Bank of Lithuania

Four times a year, having assessed economic development prospects, we publish the latest projections for GDP, inflation, wages, unemployment rate, and other key economic indicators.


Outlook for Lithuania’s economy in 2018–2019

  June 2018 projectiona March 2018 projection
2017 2018b 2019b 2017b 2018b 2019b
Economic activity (constant prices; annual changes)
Gross domestic productc 3.9% 3.2% 2.7% 3.9% 3.2% 2.7%
  Private consumption expenditurec 4.1% 3.8% 3.5% 4.2% 3.7% 3.5%
  General government consumption expenditurec 1.0% 1.1% 1.1% 1.5% 1.1% 1.1%
  Investmentc 6.7% 6.9% 5.2% 5.1% 6.3% 5.5%
  Exports of goods and servicesc 13.7% 5.7% 4.6% 11.0% 5.7% 4.6%
  Imports of goods and servicesc 13.6% 6.9% 5.4% 13.2% 6.0% 5.4%
Labour market
Unemployment rate (annual average as a share of labour force) 7.1% 6.7% 6.6% 7.1% 6.7% 6.6%
Employmentd (annual change) -0.5% -0.1% -0.3% -0.5% -0.3% -0.3%
Price and cost developments (annual changes)
Average annual inflation, as measured by the HICP 3.7% 2.7% 2.2% 3.7% 2.7% 2.2%
GDP deflatorc 4.3% 2.6% 2.2% 4.0% 2.6% 2.2%
Wages 8.6% 7.6% 6.0% 8.5% 6.7% 6.0%
Import deflatorc 4.4% 2.8% 1.7% 4.1% 2.6% 1.7%
Export deflatorc 5.4% 2.5% 1.6% 5.8% 2.3% 1.6%
External sector (as a ratio over GDP)            
Balance of goods and services 2.3% 1.2% 0.5% 1.1% 0.6% -0.1%
Current account balance 0.7% -0.2% -1.0% -0.1% -0.8% -1.6%
Current and capital account balance 1.9% 1.6% 1.2% 1.1% 1.1% 0.6%

a These projections of macroeconomic indicators are based on information made available by 22 May 2018.
b Projection
c Adjusted for seasonal and workday effects
d National accounts data; employment in domestic concept

Lithuania’s economic development and outlook

25 June 2018

Global economic expansion has picked up steam. Despite growth-thwarting headwinds and heightened stability concerns (various geopolitical risks, disagreements on international trade, and uncertainty surrounding the impact of the changing financing conditions and Brexit), global economic activity is projected to remain robust. This is mainly underpinned by strengthening investment, manufacturing and external trade, which exert a positive impact on both advanced and developing countries. Economic development in advanced economies has been also spurred by improvements in labour market conditions, a rather moderate unemployment rate, favourable financing conditions and investment in the energy sector, which has gained momentum on the back of rising energy commodity prices. Economic growth should also benefit from the US fiscal stimulus, which will both boost economic activity within the States and drive the outlook for international trade. The upswing in emerging market economies, where activity in the recent past was dampened by a slump in commodity prices, reflects a number of factors: changes in the international environment, economic reforms implemented thus far, and improvement in global capital flows.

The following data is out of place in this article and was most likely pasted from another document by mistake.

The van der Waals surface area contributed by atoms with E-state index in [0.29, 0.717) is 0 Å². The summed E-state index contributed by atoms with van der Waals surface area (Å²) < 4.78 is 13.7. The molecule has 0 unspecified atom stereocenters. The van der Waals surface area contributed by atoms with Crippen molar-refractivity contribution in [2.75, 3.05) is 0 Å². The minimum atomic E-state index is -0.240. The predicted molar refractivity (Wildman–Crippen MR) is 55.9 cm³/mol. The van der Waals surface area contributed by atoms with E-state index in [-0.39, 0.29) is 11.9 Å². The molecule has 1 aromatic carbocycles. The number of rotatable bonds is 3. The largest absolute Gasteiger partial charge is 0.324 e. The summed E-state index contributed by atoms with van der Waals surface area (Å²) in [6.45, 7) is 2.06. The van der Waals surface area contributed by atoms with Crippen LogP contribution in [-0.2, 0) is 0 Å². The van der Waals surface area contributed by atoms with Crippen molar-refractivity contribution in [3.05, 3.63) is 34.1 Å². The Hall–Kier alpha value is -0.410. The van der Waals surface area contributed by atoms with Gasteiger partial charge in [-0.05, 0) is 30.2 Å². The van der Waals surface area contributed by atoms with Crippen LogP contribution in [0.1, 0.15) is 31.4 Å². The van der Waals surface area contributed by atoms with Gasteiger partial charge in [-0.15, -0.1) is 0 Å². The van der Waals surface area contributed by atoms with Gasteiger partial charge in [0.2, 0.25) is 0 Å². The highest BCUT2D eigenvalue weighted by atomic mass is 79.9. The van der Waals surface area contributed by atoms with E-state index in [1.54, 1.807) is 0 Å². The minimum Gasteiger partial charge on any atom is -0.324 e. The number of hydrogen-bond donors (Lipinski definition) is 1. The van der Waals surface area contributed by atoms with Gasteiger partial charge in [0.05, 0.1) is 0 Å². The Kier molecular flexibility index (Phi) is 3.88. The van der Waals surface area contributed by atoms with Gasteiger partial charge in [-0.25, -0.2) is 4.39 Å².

In contrast to expectations, the euro area – Lithuania’s most important trade partner – has had a somewhat weaker start to the year. The euro area economy was saddled with strikes in the metal industries, bad weather conditions that put a lid on domestic demand, and fading fiscal efforts. Hence in the first quarter of the year, economic activity in the region was weaker than expected, although continued at an overall solid pace. Real GDP grew past its potential. Such developments in the euro area, as well as other parts of the world, were driven by the improving situation in the labour market, still unexploited labour resources, more supportive international environment and ongoing monetary accommodation. 

Weakening external demand weighed on Lithuanian exports at the start of the year. Growth in exports of Lithuanian-origin goods, which is mainly directed towards Western countries, has scaled down markedly across many groups. This suggests that the deceleration in exports was influenced by foreign demand. Re-exports have also lost momentum. Yet this did not come as a surprise given that last year a surge in re-exports was driven by burgeoning Russian imports, which grew by roughly a sixth on account of inventory restocking after the recession. Following such a significant increase, import growth in Russia has moderated, which puts downward pressure on re-exports.